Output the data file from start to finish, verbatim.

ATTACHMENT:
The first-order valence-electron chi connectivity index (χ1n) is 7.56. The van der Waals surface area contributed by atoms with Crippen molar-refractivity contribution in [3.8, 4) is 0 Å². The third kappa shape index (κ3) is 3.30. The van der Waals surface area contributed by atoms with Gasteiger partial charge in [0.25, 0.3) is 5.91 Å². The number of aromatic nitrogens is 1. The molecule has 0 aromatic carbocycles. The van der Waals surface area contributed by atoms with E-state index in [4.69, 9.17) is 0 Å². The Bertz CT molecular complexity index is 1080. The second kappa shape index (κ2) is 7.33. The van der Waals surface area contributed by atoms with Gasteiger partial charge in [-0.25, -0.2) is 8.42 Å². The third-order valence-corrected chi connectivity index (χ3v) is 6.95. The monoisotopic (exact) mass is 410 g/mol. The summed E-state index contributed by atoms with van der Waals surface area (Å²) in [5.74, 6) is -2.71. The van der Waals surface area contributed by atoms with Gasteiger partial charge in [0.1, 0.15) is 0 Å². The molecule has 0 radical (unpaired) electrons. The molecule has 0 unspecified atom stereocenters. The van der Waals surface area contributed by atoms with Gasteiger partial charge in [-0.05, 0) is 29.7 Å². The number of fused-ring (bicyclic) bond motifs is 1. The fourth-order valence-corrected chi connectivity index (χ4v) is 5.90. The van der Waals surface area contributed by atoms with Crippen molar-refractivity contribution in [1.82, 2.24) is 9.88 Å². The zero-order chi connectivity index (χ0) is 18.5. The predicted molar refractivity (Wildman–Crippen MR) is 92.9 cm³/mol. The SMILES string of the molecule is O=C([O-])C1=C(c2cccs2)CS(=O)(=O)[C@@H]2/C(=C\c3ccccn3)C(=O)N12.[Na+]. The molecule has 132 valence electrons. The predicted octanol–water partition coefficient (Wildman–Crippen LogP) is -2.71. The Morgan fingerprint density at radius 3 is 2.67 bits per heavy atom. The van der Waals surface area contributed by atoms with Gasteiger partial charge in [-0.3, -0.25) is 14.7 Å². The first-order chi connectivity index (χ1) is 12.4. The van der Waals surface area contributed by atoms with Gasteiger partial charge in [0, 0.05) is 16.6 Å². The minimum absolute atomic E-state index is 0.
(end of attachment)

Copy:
The first-order valence-electron chi connectivity index (χ1n) is 7.56. The van der Waals surface area contributed by atoms with Crippen molar-refractivity contribution in [3.8, 4) is 0 Å². The third kappa shape index (κ3) is 3.30. The van der Waals surface area contributed by atoms with Gasteiger partial charge in [0.25, 0.3) is 5.91 Å². The number of aromatic nitrogens is 1. The molecule has 0 aromatic carbocycles. The van der Waals surface area contributed by atoms with E-state index in [4.69, 9.17) is 0 Å². The Bertz CT molecular complexity index is 1080. The second kappa shape index (κ2) is 7.33. The van der Waals surface area contributed by atoms with Gasteiger partial charge in [-0.25, -0.2) is 8.42 Å². The third-order valence-corrected chi connectivity index (χ3v) is 6.95. The monoisotopic (exact) mass is 410 g/mol. The summed E-state index contributed by atoms with van der Waals surface area (Å²) in [5.74, 6) is -2.71. The van der Waals surface area contributed by atoms with Gasteiger partial charge in [0.1, 0.15) is 0 Å². The molecule has 0 radical (unpaired) electrons. The molecule has 0 unspecified atom stereocenters. The van der Waals surface area contributed by atoms with Gasteiger partial charge in [-0.05, 0) is 29.7 Å². The number of fused-ring (bicyclic) bond motifs is 1. The fourth-order valence-corrected chi connectivity index (χ4v) is 5.90. The van der Waals surface area contributed by atoms with Crippen molar-refractivity contribution in [1.82, 2.24) is 9.88 Å². The zero-order chi connectivity index (χ0) is 18.5. The predicted molar refractivity (Wildman–Crippen MR) is 92.9 cm³/mol. The SMILES string of the molecule is O=C([O-])C1=C(c2cccs2)CS(=O)(=O)[C@@H]2/C(=C\c3ccccn3)C(=O)N12.[Na+]. The molecule has 132 valence electrons. The predicted octanol–water partition coefficient (Wildman–Crippen LogP) is -2.71. The Morgan fingerprint density at radius 3 is 2.67 bits per heavy atom. The van der Waals surface area contributed by atoms with Gasteiger partial charge in [-0.3, -0.25) is 14.7 Å². The first-order chi connectivity index (χ1) is 12.4. The van der Waals surface area contributed by atoms with Gasteiger partial charge in [0, 0.05) is 16.6 Å². The minimum absolute atomic E-state index is 0.